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Check out this nifty little handbook for budding mobile developers called “Don’t Panic – Mobile Developers Guide to the Galaxy“. It provides a high-level overview of mobile platforms and development and lists some of the common pitfalls and solutions. Great for developers who are just getting started in the mobile space. I’m told me the guide is also being made available soon as a wiki to encourage developers to enhance and grow it going forward.


— Terrence

JATAF_Header_small.jpg I’ll be speaking at OSiM in Amsterdam tomorrow (the 15th) on a panel about fragmentation in the mobile industry. I am planning to use that opportunity to introduce the JATAF project as an important new and collaborative initiative focused on driving down fragmentation and increasing consistency in the mobile Java space.

JATAF (Java Application Terminal Alignment Framework) was announced at JavaOne 2009 and is a joint effort founded by Orange, Sony Ericsson, Sun Microsystems, and Vodafone. The goal of JATAF is to deliver test cases that address fragmentation issues. Test cases which become approved by the JATAF technical board will be open source, distributed in a JATAF release, and built to run on the open source JDTF (Java Device Test Framework) test harness.

JDTF-screenshot.jpgJATAF is a open source community which is free and open to all and test cases are licensed under the Eclipse Public License 1.0.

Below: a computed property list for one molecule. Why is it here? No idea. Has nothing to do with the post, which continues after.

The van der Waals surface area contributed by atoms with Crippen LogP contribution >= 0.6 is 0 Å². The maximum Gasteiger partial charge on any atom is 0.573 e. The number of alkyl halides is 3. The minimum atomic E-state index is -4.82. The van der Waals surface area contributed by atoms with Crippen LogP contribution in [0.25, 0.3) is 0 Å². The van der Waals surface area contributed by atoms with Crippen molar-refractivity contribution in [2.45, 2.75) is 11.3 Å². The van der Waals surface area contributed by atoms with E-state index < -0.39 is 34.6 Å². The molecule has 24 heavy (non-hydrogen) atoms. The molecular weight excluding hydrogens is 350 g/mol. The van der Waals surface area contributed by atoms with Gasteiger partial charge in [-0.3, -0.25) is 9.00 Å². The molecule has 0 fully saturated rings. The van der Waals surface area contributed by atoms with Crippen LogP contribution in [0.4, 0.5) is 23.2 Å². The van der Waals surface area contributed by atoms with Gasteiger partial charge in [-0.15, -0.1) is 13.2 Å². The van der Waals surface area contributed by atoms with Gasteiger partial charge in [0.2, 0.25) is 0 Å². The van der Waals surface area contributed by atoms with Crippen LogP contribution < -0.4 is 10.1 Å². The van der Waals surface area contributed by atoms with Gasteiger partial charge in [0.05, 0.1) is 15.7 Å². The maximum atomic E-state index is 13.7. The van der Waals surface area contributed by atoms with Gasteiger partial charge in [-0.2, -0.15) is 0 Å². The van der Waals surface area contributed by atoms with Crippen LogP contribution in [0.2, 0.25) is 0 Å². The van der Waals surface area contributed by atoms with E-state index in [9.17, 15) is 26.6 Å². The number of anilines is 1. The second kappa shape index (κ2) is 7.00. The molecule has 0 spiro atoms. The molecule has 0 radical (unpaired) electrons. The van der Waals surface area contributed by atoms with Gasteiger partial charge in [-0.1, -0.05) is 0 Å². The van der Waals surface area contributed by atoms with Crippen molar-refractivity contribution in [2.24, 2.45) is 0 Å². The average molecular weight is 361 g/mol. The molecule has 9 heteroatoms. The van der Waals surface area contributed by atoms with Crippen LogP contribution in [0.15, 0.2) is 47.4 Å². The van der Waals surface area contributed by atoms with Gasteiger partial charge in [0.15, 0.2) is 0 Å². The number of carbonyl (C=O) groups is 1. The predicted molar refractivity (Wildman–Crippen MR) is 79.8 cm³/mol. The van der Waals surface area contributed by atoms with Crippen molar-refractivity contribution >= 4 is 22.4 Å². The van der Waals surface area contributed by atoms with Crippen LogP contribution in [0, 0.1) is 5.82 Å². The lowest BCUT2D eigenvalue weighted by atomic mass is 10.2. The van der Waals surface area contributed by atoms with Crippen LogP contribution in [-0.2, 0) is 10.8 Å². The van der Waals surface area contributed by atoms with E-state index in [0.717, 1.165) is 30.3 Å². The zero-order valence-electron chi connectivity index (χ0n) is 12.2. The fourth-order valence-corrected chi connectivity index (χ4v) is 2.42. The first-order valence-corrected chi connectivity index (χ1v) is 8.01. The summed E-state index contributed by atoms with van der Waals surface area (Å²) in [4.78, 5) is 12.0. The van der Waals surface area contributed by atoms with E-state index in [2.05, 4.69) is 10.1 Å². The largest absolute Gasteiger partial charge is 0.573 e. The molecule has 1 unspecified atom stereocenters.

Developers are encouraged to participate in JATAF in multiple ways:

  • Download and run test cases to verify fitness of devices they plan to develop content for
  • Join in technical discussions around fragmentation and testing
  • Provide use cases addressing fragmentation-related issues
  • Submit source code of tests

Use cases and test source code will be assessed and evaluated by the JATAF technical technical board for consideration to be included in future JATAF test packs. Operators, manufacturers and developers can then execute these tests to ensure device implementations function consistently and predictably across a wide range of deployment scenarios.

The philosophy behind JATAF is that the more OEMs, carriers, and developers collaborate and contribute to the test cases, the faster defragmentation of the underlying platforms can happen, thus lowering testing and porting costs for developers and increasing the quality and quantity of content for the Java ME ecosystem as a whole. Since the announcement in June over 190 test cases have already been added to the repository.

I’d like to encourage developers in the mobile Java space to have a look at JATAF. To learn more about the project please check out the JATAF home page, the JATAF project on, the JDTF project on, the JDTF screen cast, and listen to the Mobile & Embedded podcast #83 which features highlights of the JavaOne JATAF panel discussion.


— Terrence

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